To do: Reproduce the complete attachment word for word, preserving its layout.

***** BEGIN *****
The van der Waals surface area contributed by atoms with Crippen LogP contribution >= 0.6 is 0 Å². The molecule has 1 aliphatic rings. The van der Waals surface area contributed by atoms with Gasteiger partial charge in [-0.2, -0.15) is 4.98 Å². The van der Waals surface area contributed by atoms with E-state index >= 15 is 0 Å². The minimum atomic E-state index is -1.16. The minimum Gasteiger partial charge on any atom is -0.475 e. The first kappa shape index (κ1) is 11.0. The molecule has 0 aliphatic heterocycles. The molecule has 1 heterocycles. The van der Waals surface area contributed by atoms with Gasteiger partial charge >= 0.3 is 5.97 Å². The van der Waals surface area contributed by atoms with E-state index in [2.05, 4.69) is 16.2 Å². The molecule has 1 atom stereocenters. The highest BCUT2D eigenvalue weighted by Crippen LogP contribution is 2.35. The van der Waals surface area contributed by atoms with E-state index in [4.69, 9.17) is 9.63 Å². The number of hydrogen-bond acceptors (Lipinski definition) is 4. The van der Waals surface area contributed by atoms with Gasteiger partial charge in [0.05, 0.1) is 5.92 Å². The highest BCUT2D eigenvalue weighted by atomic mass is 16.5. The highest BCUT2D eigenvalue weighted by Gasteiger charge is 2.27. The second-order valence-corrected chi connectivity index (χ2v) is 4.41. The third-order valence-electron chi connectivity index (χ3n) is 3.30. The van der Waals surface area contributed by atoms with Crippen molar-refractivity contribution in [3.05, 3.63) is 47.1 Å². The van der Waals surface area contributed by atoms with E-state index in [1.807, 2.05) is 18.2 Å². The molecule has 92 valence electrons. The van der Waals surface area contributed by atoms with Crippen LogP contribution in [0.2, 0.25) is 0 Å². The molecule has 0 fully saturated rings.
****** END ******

The van der Waals surface area contributed by atoms with Crippen LogP contribution >= 0.6 is 0 Å². The molecule has 1 aliphatic rings. The van der Waals surface area contributed by atoms with Gasteiger partial charge in [-0.2, -0.15) is 4.98 Å². The van der Waals surface area contributed by atoms with E-state index >= 15 is 0 Å². The minimum atomic E-state index is -1.16. The minimum Gasteiger partial charge on any atom is -0.475 e. The first kappa shape index (κ1) is 11.0. The molecule has 0 aliphatic heterocycles. The molecule has 1 heterocycles. The van der Waals surface area contributed by atoms with Gasteiger partial charge >= 0.3 is 5.97 Å². The van der Waals surface area contributed by atoms with E-state index in [2.05, 4.69) is 16.2 Å². The molecule has 1 atom stereocenters. The highest BCUT2D eigenvalue weighted by Crippen LogP contribution is 2.35. The van der Waals surface area contributed by atoms with E-state index in [4.69, 9.17) is 9.63 Å². The number of hydrogen-bond acceptors (Lipinski definition) is 4. The van der Waals surface area contributed by atoms with Gasteiger partial charge in [0.05, 0.1) is 5.92 Å². The highest BCUT2D eigenvalue weighted by atomic mass is 16.5. The highest BCUT2D eigenvalue weighted by Gasteiger charge is 2.27. The second-order valence-corrected chi connectivity index (χ2v) is 4.41. The third-order valence-electron chi connectivity index (χ3n) is 3.30. The van der Waals surface area contributed by atoms with Crippen molar-refractivity contribution in [3.05, 3.63) is 47.1 Å². The van der Waals surface area contributed by atoms with E-state index in [1.807, 2.05) is 18.2 Å². The molecule has 92 valence electrons. The van der Waals surface area contributed by atoms with Crippen LogP contribution in [0.2, 0.25) is 0 Å². The molecule has 0 fully saturated rings.